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Ivan Arguelles (Author)

Talking To Valum Votan

Talking To Valum Votan

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Beltway Editions
6 X 9 in
160 pg

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Iván Argüelles’ Talking to Valum Votan begins with a great cry:

the animals don’t realize susceptible to dying

a death a thousand and years pass through a siphon

well-water turns bitter darkness the exodus of flies

through a miasma of rotted verdure the lawn

of innocence prey to literature do not accept

the thought coming to an end of the air that we


The mind circles around various areas of (related) awareness and settles into “Do not accept / the thought of coming to an end.” This non-acceptance is of course a way of coming to terms with what the poets knows all too well will be a “coming to an end of the air that we / breathe.”

Born in 1939, Argüelles has been a powerful force for poetry––for consciousness––since the publication of his first books in 1978, nearly fifty years ago. To enter his intense, stunning, erudite world is to enter an extraordinary awareness of what it means to be alive, to be fully conscious, in this most problematical of periods. Tied to no “school”––including the Surrealist school which is sometimes mentioned in connection to him––he has been, in Pound’s phrase, “a lone ant from a broken anthill,” a bearer of troubled light. “What have we learned?” he asks:

that hands are shapes that remember loss

that we cannot possess whom we truly love

that the end of time is almost here

An extraordinary book from an octogenarian whose life has fed and nourished his unique awareness.

Jack Foley

Ivan Arguelles
Author Bio

Innovative Mexican-American poet Iván Argüelles, was born 10 minutes after his identical twin Joe (José) in 1939. He was raised in Mexico City, Los Angeles and finally Rochester MN, where he went to school and graduated in 1956. His higher education includes a BA in Classics from University of Chicago, 1961, and an MLS from Vanderbilt University, 1968. He has been employed as a bookstore manager in Chicago, and an English teacher in Macerata Italy. He worked as a professional librarian at New York Public Libraryand the Library University of California Berkeley. He retired in 2001 and has lived in Berkeley since 1978. His frequent travels in earlier years include Spain, Morocco, India (Ladakh), France and England. Something of a polyglot he reads and understands literature in many languages, which include Latin, Greek and Sanskrit, among the classical tongues, and virtually all the Romance languages (Catalan and Romanian included!), as well as Modern Greek, Hindi and Bengali.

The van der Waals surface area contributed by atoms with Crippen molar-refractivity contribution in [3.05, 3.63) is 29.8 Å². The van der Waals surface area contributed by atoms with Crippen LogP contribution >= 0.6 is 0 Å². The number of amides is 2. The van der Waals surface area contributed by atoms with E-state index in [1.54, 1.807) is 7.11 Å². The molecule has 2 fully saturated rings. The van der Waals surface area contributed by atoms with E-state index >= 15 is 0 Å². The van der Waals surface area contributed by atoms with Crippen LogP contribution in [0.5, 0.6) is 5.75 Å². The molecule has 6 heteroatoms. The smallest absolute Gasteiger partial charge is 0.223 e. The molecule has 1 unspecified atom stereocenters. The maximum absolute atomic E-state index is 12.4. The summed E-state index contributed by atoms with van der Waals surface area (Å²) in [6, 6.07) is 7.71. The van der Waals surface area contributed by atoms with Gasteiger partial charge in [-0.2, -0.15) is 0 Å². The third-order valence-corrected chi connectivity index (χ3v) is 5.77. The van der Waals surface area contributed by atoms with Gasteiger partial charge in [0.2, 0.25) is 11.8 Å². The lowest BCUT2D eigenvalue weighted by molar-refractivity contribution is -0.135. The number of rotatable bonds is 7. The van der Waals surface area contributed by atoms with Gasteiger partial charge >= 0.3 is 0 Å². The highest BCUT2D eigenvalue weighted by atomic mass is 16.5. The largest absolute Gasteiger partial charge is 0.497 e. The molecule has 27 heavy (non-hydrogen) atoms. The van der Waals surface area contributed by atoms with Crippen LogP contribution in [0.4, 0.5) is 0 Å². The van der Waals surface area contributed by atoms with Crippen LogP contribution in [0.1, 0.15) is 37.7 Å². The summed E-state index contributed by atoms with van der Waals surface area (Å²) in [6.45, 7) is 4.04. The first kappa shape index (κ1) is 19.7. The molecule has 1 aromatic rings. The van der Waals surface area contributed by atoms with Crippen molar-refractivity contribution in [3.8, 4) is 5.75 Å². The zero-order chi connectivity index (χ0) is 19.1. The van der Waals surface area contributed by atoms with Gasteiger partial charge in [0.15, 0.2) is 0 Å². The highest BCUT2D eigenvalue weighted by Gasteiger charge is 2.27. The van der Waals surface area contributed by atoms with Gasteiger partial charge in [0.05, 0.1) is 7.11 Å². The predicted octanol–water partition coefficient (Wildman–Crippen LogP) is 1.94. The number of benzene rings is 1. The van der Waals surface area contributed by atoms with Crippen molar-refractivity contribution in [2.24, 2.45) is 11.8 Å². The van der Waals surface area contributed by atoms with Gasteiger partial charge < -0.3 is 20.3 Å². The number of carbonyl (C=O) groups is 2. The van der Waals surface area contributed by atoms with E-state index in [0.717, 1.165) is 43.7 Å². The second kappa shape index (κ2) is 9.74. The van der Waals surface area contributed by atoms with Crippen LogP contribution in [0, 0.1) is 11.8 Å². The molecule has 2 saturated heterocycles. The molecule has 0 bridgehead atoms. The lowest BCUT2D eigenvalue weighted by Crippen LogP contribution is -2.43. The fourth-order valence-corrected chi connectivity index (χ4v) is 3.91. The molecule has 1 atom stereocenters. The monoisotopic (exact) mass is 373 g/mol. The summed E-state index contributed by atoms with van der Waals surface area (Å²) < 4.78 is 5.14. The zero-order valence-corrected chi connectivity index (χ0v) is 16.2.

A much published poet, his work began to appear in the many small press poetry outlets in the early 70’s. First books were published in 1978, Instamatic Reconditioning and The Invention of Spain. Since then he has published about 50 titles. His book, Looking for Mary Lou, won the 1989 William Carlos Williams Award from the Poetry Society of America. A selection of earlier poems, The Death of Stalin, won a Before Columbus Award in 2009. He also received a Lifetime Achievement Award in 2013 from the same Foundation. Since 1991 his work has taken on more epic proportions, often full book length poems, such as: “That” Goddess, Madonna Septet, Comedy , Divine , The,  Fiat Lux, and Orphic Cantos. Long associated with the surrealists, his early work was influenced strongly by the poetry of García Lorca and César Vallejo. He was also attracted to the poetry of Americans Philip Lamantia and Frank O’Hara.
It is safe to say, however, that Argüelles has developed his own inimitable style, the ingredients of which include a broad ranging classicism, and a tendency toward the mystical, deriving largely from South Asian literature. Being an identical twin, and the loss of that twin in 2011, have heavily informed his frequent elegiac lyricism. His most recent work is the 2 volume Unfinished Breath.At age 85 his creative output seems unstoppable.